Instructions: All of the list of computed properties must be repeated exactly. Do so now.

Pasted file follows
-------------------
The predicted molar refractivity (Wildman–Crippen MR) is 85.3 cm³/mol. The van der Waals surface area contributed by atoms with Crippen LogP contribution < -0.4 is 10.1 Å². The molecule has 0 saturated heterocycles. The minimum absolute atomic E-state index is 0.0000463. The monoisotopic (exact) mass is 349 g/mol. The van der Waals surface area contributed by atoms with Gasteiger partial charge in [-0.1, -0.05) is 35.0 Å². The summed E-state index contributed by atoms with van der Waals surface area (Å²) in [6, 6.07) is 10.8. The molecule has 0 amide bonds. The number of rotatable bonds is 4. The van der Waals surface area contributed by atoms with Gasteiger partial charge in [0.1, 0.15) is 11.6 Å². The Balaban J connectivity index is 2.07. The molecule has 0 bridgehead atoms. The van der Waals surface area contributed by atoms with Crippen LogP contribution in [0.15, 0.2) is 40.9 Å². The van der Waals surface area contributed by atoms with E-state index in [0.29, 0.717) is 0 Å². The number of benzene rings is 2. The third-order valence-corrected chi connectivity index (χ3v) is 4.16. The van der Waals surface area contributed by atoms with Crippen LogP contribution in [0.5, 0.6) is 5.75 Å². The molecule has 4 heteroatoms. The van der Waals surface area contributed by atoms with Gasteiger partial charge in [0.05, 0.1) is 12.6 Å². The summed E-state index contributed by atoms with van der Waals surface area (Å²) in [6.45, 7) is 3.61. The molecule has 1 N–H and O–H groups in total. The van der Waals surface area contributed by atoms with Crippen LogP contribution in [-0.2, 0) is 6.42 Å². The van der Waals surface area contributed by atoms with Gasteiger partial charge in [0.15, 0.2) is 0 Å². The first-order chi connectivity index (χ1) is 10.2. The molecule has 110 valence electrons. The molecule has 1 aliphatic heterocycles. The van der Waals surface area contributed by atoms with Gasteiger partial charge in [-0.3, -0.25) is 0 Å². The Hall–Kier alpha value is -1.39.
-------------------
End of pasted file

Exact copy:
The predicted molar refractivity (Wildman–Crippen MR) is 85.3 cm³/mol. The van der Waals surface area contributed by atoms with Crippen LogP contribution < -0.4 is 10.1 Å². The molecule has 0 saturated heterocycles. The minimum absolute atomic E-state index is 0.0000463. The monoisotopic (exact) mass is 349 g/mol. The van der Waals surface area contributed by atoms with Gasteiger partial charge in [-0.1, -0.05) is 35.0 Å². The summed E-state index contributed by atoms with van der Waals surface area (Å²) in [6, 6.07) is 10.8. The molecule has 0 amide bonds. The number of rotatable bonds is 4. The van der Waals surface area contributed by atoms with Gasteiger partial charge in [0.1, 0.15) is 11.6 Å². The Balaban J connectivity index is 2.07. The molecule has 0 bridgehead atoms. The van der Waals surface area contributed by atoms with Crippen LogP contribution in [0.15, 0.2) is 40.9 Å². The van der Waals surface area contributed by atoms with E-state index in [0.29, 0.717) is 0 Å². The number of benzene rings is 2. The third-order valence-corrected chi connectivity index (χ3v) is 4.16. The van der Waals surface area contributed by atoms with Crippen LogP contribution in [0.5, 0.6) is 5.75 Å². The molecule has 4 heteroatoms. The van der Waals surface area contributed by atoms with Gasteiger partial charge in [0.05, 0.1) is 12.6 Å². The summed E-state index contributed by atoms with van der Waals surface area (Å²) in [6.45, 7) is 3.61. The molecule has 1 N–H and O–H groups in total. The van der Waals surface area contributed by atoms with Crippen LogP contribution in [-0.2, 0) is 6.42 Å². The van der Waals surface area contributed by atoms with Gasteiger partial charge in [0.15, 0.2) is 0 Å². The first-order chi connectivity index (χ1) is 10.2. The molecule has 110 valence electrons. The molecule has 1 aliphatic heterocycles. The van der Waals surface area contributed by atoms with Gasteiger partial charge in [-0.3, -0.25) is 0 Å². The Hall–Kier alpha value is -1.39.